Патент USA US2112777код для вставки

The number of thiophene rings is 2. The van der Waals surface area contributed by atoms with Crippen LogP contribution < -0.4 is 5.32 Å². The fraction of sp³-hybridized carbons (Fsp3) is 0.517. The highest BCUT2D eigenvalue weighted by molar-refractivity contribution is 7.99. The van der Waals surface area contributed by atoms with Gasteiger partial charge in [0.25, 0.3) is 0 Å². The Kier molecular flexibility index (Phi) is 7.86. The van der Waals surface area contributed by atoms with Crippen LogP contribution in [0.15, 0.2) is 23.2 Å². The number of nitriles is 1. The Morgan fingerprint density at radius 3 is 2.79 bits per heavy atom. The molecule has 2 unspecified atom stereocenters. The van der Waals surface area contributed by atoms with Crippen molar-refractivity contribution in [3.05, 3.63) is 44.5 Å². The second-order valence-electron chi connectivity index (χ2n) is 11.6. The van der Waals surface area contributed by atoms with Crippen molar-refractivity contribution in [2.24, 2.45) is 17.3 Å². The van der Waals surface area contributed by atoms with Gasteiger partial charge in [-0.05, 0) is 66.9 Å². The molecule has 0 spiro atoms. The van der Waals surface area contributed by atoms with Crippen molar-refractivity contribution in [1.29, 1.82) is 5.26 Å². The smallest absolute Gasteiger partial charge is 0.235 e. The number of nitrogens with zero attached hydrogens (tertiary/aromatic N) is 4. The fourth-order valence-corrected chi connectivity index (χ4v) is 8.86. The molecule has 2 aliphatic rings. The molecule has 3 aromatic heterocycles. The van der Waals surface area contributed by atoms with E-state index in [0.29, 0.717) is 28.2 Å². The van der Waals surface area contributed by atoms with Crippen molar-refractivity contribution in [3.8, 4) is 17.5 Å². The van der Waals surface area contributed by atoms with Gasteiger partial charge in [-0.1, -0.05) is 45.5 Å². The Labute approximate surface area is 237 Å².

v2,112,??? Patented Mar. 29, 1938 rrsiyr OFFICE UNITED STATES 2,112,777 METHOD OF PRODUCING SILICON WARE Max Hansel‘, Lausanne, Switzerland No Drawing. Application June 10, 1936, Serial No. 84,585. In Germany June 18, 1935 3 Claims. (Cl. 25-457) The present invention relates to the manufac ture of products of which silicon is an essential constituent. In order to manufacture ceramic or earthenware products containing silicon, 5 either silicon, a silicon alloy or silicide, such as ferro-silicon, is used, in powder or granular form, and is mixed with raw ceramic materials, i. e., clays or ?uxes. The bodies thus obtained can be used for lining tiles, pipes and hollow vessels, 10 similar to the stoneware goods in household and industrial use, or these articles may consist whol ly of the said bodies. The proportion of silicon present in the body can be varied according to the properties required. It is possible to obtain products of a very high silicon content and only a small percentage of the binding mass. The methods used in the production of these articles are similar to those generally used in the ceramic industry. The products have to be ?red. Silicon materials have great advantages over the ordinary ceramic products, as the former have a high resistance to sudden temperature changes, and especially, a high thermal con ductivity, together with a high electrical con ductivity under certain conditions. In spite of this it has been observed that the silicon mate rials obtained up to the present have‘not pro duced such good results as were anticipated, owing to the properties of the constituents. Be sides which, there are often faults in the manu facture, such as capillary cracks, which take place during the ?ring process. There are no ?xed rules in manufacturing stoneware as regards the temperature of the ?r ing, the length of time of the process, or the at mosphere of the kiln. Stoneware is generally ?red at a temperature of from 1150 to 1250° C., which temperature is reached in from 80-159 hours. E?orts are being made to lower this tein~ perature for reasons of fuel economy. Generally, the ?ring process takes place in an oxidizing at mosphere. In ?replaces for coal it is practically impossible to ascertain precisely the nature of the atmosphere within the kiln. I have found that far superior silicon materials are obtained when the process of ?ring takes place under certain conditions not hitherto em ployed. I ?nd there are two chief factors which in?uence the properties of products containing silicon, viz:—-the temperature of the ?ring proc ess, and the composition of the surrounding at mosphere during the ?ring. These two factors play a surprising part. With a given body of ‘known silicon content, a product can be obtained with improved proper ties, especially as regards its thermal and/or electrical conductivity, provided. the ?ring proc~ ess takes place at 1350° C. or over, instead of at 12750" C. At a given temperature of ?ring, a de?nite composition will produce a product of better quali ities especially as regards its thermal or electricai conductivity, if an oxidizing influence on ‘the body being ?red can be prevented during the process of ?ring. Therefore, the best results are obtained when the atmosphere is kept free from oxygen, and when the ?ring process takes place at the highest possible temperature, this temperature being lim ited according to the point of fusion of the silicon, t): silicon-alloy or‘ silicide present, or by the softena ing of the body being ?red. _ There is no di?iculty in ?ring at a sufliciently high temperature. All that is necessary, there fore, is to indicate the means to be applied in or~ 20 der to reduce to a minimum the noxious in?uence of oxidizing gases during the ?ring process. This in?uence is negligible below about 500° C.‘ Besides, the products obtained by the moulding and drying of the body, are so- slightly porous as to render the penetration of gases extremely dif?-_ cult. The harmful in?uence of the furnace gases can be avoided by reaching vitri?cation quickly, through decreasing the time of the ?ring process, to from 10-20 hours, even should the atmosphere 30' contain oxygen. If large articles, such as receptacles used in the chemical industry, are being ?red in furnaces of 58-150 in3 capacity, for example, the ?ring process takes longer. The in?uence of an excess 35 of oxygen present in the atmosphere of the fur nace has, therefore, to be avoided. In this case, saggars containing carbon may be used, but it is easier to prevent the presence of free oxygen in 40 the atmosphere of the furnace. If coal is em ployed, it is diflicult exactly to gauge the compo sition of the desired gases, but this is easily done when a gaseous or liquid fuel is used. In this case, the proportion of fuel and air can be regu lated so as to obtain complete combustion, an so that the combustion gases produced contain practically no free oxygen. If non-porous products have been obtained by the ?ring, then the atmospheric composition dur 50 ing the cooling process is of no importance. If porous products have been obtained, then it is important to keep the atmosphere free of oxy gen, even during the cooling down of the furnace. In the following claims the term “silicon” is 2 2,112,777 intended to cover also silicides and silicon-alloys. What I claim is: 1. In the manufacture of articles of ceramic ware of which silicon is an essential constituent, the step of ?ring the shaped articles between 1250° C. and the softening point of the article, and in an atmosphere practically devoid of oxy gen. 2. In the manufacture of articles of ceramic 10 ware of which silicon is an essential constituent, the step of e?ecting the ?ring of the shaped ar ticles whilst the action of oxygen is practically eliminated. 3. In the manufacture of porous articles of ceramic ware of which silicon is an essential con stituent, the steps of effecting the ?ring of the shaped articles whilst the action of oxygen is practically eliminated and allowing the articles to cool whilst the action of oxygen is practically eliminated. MAX HAUSER.